‘THE RANGIORA SHOW.’
Illustrious words. Magnificent expectations.
Heat, dust, crowds, people getting in front of you.
How much nearer the real our autumn pastime
Under the trees – acacia, mimosa,
(Not ‘wattle’ then) and the orchard
And bluegums sheltering us from the outside world.
But willows for horses of course.
That thick bough is a draught horse,
What a fellow to manage – he plunges and rears.
First Prize at a glance. Halter and ticket him,
And tie at his stall in the hedge.
That short bough is cobby,
Good for a boy to ride, mount him and off round the ring.
How well I rise to the trot! First Prize.
That little one now, with leaves left on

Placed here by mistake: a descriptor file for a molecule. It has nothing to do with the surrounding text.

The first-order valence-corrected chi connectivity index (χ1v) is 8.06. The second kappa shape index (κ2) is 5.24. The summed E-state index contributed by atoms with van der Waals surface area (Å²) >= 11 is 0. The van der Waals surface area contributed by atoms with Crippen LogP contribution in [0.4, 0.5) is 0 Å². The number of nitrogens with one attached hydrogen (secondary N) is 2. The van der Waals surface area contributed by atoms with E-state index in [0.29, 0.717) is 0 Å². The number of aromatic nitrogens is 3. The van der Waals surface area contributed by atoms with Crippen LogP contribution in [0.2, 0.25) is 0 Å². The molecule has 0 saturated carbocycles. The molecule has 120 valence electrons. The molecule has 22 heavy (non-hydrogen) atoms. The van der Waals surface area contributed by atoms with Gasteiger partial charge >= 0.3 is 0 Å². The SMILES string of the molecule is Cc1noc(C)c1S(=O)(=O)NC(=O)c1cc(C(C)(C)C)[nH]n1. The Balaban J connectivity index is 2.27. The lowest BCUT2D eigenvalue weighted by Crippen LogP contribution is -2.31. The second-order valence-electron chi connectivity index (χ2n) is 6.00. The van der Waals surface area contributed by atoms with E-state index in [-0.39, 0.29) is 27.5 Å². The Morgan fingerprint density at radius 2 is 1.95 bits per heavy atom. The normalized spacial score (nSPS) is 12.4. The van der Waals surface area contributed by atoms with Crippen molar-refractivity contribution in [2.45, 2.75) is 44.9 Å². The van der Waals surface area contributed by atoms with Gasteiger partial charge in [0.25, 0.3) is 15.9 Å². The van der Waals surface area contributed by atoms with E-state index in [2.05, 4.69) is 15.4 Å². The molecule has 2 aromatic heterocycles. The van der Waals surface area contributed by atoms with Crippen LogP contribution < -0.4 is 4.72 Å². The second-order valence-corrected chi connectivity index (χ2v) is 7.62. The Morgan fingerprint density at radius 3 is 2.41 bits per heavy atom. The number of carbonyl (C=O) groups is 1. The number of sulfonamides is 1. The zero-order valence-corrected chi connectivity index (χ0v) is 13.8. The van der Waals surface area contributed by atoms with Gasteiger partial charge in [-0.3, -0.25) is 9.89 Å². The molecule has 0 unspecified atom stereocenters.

At the end, for a child’s pony, long tail.
She can amble round as she likes. First Prize.
Now a graceful slender bough for my lady’s hack,
Into the side-saddle and off at a gentle canter,
Now faster, now slower, now walk – oh the easy mouth!
(Double-Stout our pony was always so abrupt).
First Prize. Now we go into tea.
Never mind about Second Prizes today.
Such our imaginations
Such were our joys.
Parents, pity children –
Spare them those toys.
From Collected Poems (Caxton, 1950)